Items like hot tubs, pools, trampolines, playgrounds, and other items are meant to be fun items to entertain, enjoy, and use. However, if used improperly or without caution, these items can cause danger. For example, “double bouncing” on a trampoline can be dangerous. Additionally, people can fall off monkey bars or swings on playgrounds. You can still have a pleasant time using these items, but it’s important to know of the risks or limitations. Are hot tubs safe? Yes, if used correctly. This article is meant to inform you of the possible dangers of a hot tub. Below is a safety checklist for a quick overview of the actions you should take. We will also explain each point on the checklist in greater detail below.
Hot Tub Safety Checklist
- Lock Your Hot Tub When Not In Use
- Store Chemicals Somewhere Safe
- Use Chemicals Safely
- Supervise Children Around The Spa
- Be Careful Around The Drain, Filter, & Jets
- Don’t Sit On The Cover
- Do Not Bring Electronics In The Hot Tub
- Stay Hydrated & Avoid Alcohol
- Monitor How You Feel
- Be Careful Of Slipping
- Keep Your Hot Tub Clean
- Consider Any Health Conditions You Have
Lock Your Hot Tub
Locking your hot tub can be beneficial in multiple ways. First and foremost, it helps keep unwanted pests, debris, dirt, and children out of your spa. Without a cover, dirt, leaves, sticks, and other items can wind up in your spa, either making cleaning a hassle or damaging the spa. Locking your spa goes the extra mile to keep children and unwanted animals from entering your spa. Another benefit of locking your spa is, it aids in heat retention. This means your spa uses less energy to heat up, thus saving you money.
Store Chemicals Somewhere Safe
Make sure you store chemicals somewhere safe from damage, children, or pests. The chemicals used to keep a hot tub clean can be hazardous like any other chemical. Many spa manufacturers don’t ship spas with chemicals because if they are damaged or spill, they can create hazardous fumes. These chemicals contain warnings on their containers. It may seem tedious, but it’s important to read these and know the dangers of the chemicals you are using and use them in a responsible manner. Chemicals should not be stored anywhere where children or animals can access.
Use Chemicals Safely
The chemicals used in a hot tub can be hazardous as stated above. It’s important to read labels and use chemicals as intended and in the recommended amounts. Using too much of a chemical can cause eye, skin, and nose irritation, as well as many worse conditions. Do not inhale or ingest any chemicals. Additionally, don’t add chemicals while people are actively in the spa.
Supervise Children Around The Spa
Are hot tubs safe for kids? Yes, but there are conditions that should be followed. At what age is it safe for hot tubs? It’s recommended children under 5 should avoid hot tubs. You also want to make sure your hot tub is locked and children can’t get in without supervision. Once again, make sure to keep children away from spa chemicals. A hot tub can cause dehydration and raise your body’s temperature. Hot tub soaks should be limited to 10 to 30 minute sessions. You can go longer, but monitor how you are feeling and stay hydrated.
Be Careful Around The Drain, Filter, & Jets
It’s not unheard of for fingers or toes to get stuck in a jet, the drain or the filter. Additionally, hair can on occasion get caught in the drain.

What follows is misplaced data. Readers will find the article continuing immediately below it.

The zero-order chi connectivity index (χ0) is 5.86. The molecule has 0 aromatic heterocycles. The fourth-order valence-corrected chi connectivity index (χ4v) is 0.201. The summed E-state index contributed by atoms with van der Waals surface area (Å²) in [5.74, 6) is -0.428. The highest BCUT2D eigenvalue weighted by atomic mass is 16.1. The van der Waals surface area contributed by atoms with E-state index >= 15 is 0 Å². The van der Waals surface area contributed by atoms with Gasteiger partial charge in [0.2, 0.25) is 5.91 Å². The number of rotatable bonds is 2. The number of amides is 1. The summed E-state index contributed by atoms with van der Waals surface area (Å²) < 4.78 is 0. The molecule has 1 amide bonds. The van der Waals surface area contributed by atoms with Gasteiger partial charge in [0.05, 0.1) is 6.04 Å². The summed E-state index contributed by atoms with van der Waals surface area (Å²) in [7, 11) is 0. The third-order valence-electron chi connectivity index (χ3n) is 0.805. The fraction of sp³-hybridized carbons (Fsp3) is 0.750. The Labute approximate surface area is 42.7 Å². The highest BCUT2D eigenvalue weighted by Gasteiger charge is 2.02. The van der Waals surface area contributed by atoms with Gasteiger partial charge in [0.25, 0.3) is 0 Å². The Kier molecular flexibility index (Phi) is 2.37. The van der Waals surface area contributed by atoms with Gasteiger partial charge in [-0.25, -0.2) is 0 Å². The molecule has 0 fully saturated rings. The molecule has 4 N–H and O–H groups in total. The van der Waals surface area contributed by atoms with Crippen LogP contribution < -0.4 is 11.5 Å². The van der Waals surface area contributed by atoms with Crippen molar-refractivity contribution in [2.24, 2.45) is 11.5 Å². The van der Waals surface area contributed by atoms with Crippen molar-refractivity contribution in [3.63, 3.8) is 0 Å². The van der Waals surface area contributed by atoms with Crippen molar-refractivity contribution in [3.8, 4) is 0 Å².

Don’t Sit On The Cover
A hot tub cover is not the strongest thing in the world. If you sit on it, it can collapse or break.
Don’t Bring Electronics In The Hot Tub
Electronic items in water can electrocute you. If you don’t die from electrocution, at the very least, your device is likely ruined.
Stay Hydrated & Avoid Alcohol
A hot tub can raise your body temperature and cause dehydration. Spa models like our Mesa 26 include an ice bucket and tray. This is to aid in dehydration. You can add ice and keep a cold drink near you to stay hydrated and enjoy a longer hot tub soak. Alcohol is also known to dehydrate people; thus, drinking alcohol while in a hot tub can magnify these effects.
Monitor How You Feel
Because a hot tub raises your body temperature and can cause dehydration, it’s recommended to keep hot tub soaks to 10 to 30 minute sessions. You can go longer, but monitor how you feel and stay hydrated.
Be Careful Of Slipping
A hot tub has water in it. As you get in and out, water is bound to spill. Be careful not to slip getting in and out of the spa. Sometimes, a hand rail or non-slip stairs are helpful.
Keep Your Hot Tub Clean
A clean hot tub is a safe hot tub. A hot tub uses a filter and chemicals to clean it, but it requires work from you to help keep it clean. The bacteria and dirt that can collect can be harmful to your health. The bacteria can cause infections or worse. Absolutely, no not use a spa with an open wound.
Consider Any Health Conditions You Have
When using a hot tub, you should always consider any health conditions you have. If you’re uncertain a spa is safe for you, consult your doctor. Are hot tubs safe during pregnancy? Yes, but you should lower the temperature and stick to 10 to 15 minute soaks. Be sure to monitor how you feel. There is research that shows pregnant women who use a spa for long periods of time or frequently are more at risk for having babies with neural tube birth defects.
Are hot tubs safe during COVID-19? Yes. The CDC has reported the virus cannot spread through water. However, close contact with someone with the virus can still infect you.
Are hot tubs safe? Yes, as long as they are used in a safe manner. Anything can be unsafe if used improperly. If you review our safety checklist and follow these points, your hot tub experience will be much safer. We want to emphasize that this article is not to scare you out of a hot tub, but rather to make sure you know the dangers of a hot tub and can keep safe. Hot tub injuries or accidents do not often happen, but can still occur.